GA positions allow students to gain work experience


Maggie Tregre/The Lion's Roar

Bailey Zachary, a GA for the Center of Student Excellence, helps with Academic and Career Exploration. There are multiple GA positions around campus that are offered through various departments and offices.

Graduate assistantships offer opportunities for students to support themselves by taking an employment position at various departments on campus.

A graduate assistantship is an employment opportunity where graduates work for the university in exchange for a stipend and for having their tuition for graduate school paid for.

There are five types of graduate assistantships offered at the university: Graduate Teaching Fellows (GTF), Teaching Assistant (TA), Research Assistant (RA), Professional Service Assistant (PSA) and Administrative Assistant (AA).

The process of becoming a graduate assistant depends largely on what type of assistantship the graduate is interested in. Generally, students can find which departments are hiring by staff listings on the university website.

Upon finding a job listing, graduates will have to fill out an application and the posting will list qualifications, required skills and abilities and whether it is a part-time or full-time position.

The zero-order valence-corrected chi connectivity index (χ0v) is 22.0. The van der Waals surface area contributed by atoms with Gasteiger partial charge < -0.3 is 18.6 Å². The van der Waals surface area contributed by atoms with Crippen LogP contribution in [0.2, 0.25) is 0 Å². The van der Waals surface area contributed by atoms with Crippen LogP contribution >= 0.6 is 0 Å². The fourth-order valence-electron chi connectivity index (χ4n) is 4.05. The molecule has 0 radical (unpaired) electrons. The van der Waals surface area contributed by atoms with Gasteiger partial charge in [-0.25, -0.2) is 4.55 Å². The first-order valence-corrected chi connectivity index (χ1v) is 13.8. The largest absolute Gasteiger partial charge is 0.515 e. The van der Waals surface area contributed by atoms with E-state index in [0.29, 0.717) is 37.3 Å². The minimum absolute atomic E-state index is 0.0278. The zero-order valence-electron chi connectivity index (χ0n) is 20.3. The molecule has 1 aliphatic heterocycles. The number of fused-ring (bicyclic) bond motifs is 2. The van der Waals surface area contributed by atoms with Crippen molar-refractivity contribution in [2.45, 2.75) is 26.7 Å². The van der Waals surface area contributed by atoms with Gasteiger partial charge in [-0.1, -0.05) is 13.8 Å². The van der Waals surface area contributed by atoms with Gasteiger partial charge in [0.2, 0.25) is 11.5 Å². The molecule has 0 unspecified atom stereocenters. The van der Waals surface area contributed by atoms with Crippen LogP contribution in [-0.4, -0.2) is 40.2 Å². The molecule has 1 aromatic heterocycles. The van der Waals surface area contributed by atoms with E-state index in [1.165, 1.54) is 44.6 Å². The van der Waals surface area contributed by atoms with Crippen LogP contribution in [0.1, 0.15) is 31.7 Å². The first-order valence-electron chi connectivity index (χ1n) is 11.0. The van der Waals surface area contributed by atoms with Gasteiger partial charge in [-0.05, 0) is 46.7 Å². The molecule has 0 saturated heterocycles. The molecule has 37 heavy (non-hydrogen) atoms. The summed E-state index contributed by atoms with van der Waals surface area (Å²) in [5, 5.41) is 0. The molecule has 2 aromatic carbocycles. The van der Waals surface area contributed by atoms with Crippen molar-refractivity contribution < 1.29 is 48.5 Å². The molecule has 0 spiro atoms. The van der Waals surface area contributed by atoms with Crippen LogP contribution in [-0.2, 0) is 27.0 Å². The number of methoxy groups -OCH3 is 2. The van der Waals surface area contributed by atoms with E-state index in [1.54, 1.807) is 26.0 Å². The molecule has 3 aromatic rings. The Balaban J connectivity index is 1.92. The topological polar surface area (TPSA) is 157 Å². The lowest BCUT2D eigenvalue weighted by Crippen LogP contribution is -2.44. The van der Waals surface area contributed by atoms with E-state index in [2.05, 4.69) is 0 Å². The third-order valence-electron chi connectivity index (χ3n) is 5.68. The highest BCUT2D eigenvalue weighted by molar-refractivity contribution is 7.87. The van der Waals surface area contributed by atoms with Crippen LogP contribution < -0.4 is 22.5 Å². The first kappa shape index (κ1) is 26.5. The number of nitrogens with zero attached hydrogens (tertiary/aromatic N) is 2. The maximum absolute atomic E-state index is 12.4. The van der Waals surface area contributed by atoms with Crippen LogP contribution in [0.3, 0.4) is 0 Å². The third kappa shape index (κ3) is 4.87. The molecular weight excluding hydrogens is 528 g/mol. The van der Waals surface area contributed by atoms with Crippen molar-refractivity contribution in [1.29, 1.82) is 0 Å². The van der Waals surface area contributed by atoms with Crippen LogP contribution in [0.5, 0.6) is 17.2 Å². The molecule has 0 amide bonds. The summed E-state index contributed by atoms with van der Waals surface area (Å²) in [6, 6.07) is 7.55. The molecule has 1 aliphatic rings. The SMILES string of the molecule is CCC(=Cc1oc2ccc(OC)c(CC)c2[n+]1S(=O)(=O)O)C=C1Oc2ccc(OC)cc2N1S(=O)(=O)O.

From there, graduates will have to provide a resume detailing their previous work experience. For departments or programs of interest, graduates may have to obtain letters of recommendation.

The employment term of graduate assistants follows the university’s academic calendar from the first week of freshman orientation through the week of final exams for all semesters and are employed on a semester-by-semester basis. 

Shawn Johnson, a graduate assistant with the Office of Graduate Studies, shared some of the benefits of becoming a graduate assistant.

“I think the one benefit that most students would like to know about is that should they be qualified for an assistantship, they also get a tuition waiver,” shared Johnson. “Please keep in mind that to keep said assistantship you have to be enrolled full-time in your graduate courses. The other benefit of earning an assistantship is the hands-on experience you’ll gain. I’ve gained group speaking, app-specific and office-related skills from the office I work at. Again, some of the skills you’ll learn and use will vary depending on the assistantship you have, what office you work and perhaps the program you’re in, too, but you will get experience that will carry over, whether you decide to stay in academia or not.”

John Boulahanis, Ph.D., director of the Office of Graduate Studies, shared his thoughts on how graduate assistants are beneficial to the workplace.

“I think GAs play a critical role both in the function of the university and training for their career,” commented Boulahanis.